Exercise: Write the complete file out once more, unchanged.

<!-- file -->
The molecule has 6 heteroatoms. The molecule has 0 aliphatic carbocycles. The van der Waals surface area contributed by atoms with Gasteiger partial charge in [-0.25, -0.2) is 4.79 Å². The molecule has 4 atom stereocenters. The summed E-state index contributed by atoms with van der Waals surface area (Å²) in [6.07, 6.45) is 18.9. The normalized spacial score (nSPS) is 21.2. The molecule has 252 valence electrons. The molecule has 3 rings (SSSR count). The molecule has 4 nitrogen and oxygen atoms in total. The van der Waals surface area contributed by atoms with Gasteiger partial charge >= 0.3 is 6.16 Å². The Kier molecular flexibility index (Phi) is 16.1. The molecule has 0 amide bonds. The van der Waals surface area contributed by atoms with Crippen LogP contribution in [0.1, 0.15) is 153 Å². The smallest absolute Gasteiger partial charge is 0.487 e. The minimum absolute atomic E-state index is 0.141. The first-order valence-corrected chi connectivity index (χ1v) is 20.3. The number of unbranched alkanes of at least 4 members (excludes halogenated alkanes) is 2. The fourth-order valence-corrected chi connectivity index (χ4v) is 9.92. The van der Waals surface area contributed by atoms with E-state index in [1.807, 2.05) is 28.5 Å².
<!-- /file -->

The molecule has 6 heteroatoms. The molecule has 0 aliphatic carbocycles. The van der Waals surface area contributed by atoms with Gasteiger partial charge in [-0.25, -0.2) is 4.79 Å². The molecule has 4 atom stereocenters. The summed E-state index contributed by atoms with van der Waals surface area (Å²) in [6.07, 6.45) is 18.9. The normalized spacial score (nSPS) is 21.2. The molecule has 252 valence electrons. The molecule has 3 rings (SSSR count). The molecule has 4 nitrogen and oxygen atoms in total. The van der Waals surface area contributed by atoms with Gasteiger partial charge >= 0.3 is 6.16 Å². The Kier molecular flexibility index (Phi) is 16.1. The molecule has 0 amide bonds. The van der Waals surface area contributed by atoms with Crippen LogP contribution in [0.1, 0.15) is 153 Å². The smallest absolute Gasteiger partial charge is 0.487 e. The minimum absolute atomic E-state index is 0.141. The first-order valence-corrected chi connectivity index (χ1v) is 20.3. The number of unbranched alkanes of at least 4 members (excludes halogenated alkanes) is 2. The fourth-order valence-corrected chi connectivity index (χ4v) is 9.92. The van der Waals surface area contributed by atoms with E-state index in [1.807, 2.05) is 28.5 Å².